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The Woodshed: Transitional Lines

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JJ Rocks Article # 54:
From St. Croix Music Magazine, Issue # 10, July, 2007
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This is a continuation of a subject that I mentioned in last months article “Escaping from the pentatonic prison”. Several times I mentioned “transitional lines’ and I would like to tell you a bit more about that. But before I do, please make note that this simple approach to enhancing your improvisation can be used by any instrument. So there won’t be any notation or charts. It’s just a way of thinking when soloing that makes a player sound more intelligent than someone who just relies on the shapes of the pentatonic or major scale safety nets.

I’m sure that most of you have heard of “common tones” when it comes to soloing through changes. For those who don’t know the term, it’s when you are soloing and use a note that is not only in your current chord, but also in the next chord that adds smoothness to your transitions. But there are transitional lines that have even a simpler approach. It just has to do with knowing at least one note in the chord that’s coming up next, then making that note the last note in your current phrase as it overlaps the next chord. This makes a player sound more intelligent then someone who just relies on geometric shapes and stationary licks from records.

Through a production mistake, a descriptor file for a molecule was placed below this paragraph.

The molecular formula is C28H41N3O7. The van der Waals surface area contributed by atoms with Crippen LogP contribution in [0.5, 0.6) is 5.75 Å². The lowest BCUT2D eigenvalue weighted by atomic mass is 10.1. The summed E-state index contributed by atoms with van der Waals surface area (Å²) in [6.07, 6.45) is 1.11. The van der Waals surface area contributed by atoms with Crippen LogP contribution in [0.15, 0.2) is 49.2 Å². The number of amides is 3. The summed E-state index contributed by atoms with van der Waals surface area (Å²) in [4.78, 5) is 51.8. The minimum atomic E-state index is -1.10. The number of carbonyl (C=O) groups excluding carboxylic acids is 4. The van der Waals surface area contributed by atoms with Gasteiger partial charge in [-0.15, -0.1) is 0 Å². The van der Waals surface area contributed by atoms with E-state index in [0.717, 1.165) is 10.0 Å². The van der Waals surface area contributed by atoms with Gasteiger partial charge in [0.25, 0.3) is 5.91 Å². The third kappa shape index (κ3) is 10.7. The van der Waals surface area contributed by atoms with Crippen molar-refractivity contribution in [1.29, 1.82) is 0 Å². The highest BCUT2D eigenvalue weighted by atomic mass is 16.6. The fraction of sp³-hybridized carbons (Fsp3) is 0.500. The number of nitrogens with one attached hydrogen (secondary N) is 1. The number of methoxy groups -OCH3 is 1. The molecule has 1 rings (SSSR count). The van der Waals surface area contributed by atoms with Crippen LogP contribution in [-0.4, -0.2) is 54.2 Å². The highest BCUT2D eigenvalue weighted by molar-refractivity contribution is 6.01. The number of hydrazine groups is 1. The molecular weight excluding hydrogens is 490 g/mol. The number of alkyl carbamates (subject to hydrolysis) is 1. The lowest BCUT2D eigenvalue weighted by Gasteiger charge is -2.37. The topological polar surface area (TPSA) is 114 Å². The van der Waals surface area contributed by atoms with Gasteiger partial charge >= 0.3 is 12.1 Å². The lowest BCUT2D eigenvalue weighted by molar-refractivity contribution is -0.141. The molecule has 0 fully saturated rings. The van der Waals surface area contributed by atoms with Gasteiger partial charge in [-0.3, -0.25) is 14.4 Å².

If you are playing an instrument that depends on arpeggios like horns or woodwinds, just think ahead to the next chord and try to plan on ending your phase with a note from its arpeggio. And try a note that’s note a common tone. For example if you are on the “one” chord you could be heading for the “third” but instead you hit a “flat third” just as it passes over the “four” chord. And of course the flat third of the “one” chord is the flat seventh of the four chord. This is a very elementary system if you are a musician and not someone who just plays for fun. (Like in this month’s “Musically Speaking” article.) All you have to know are basic major scale intervals and chord construction, and many ten year old student musicians know that.

Some people think that improvisation is just unplanned soloing that comes from your soul. Horse feathers! A good soloist can not only play from his soul but shows a command of the musical elements that make up the music that he (or she) is playing. So even though it may appear that they are driving blindly, they are very aware of what’s up ahead around the next musical turn.

  
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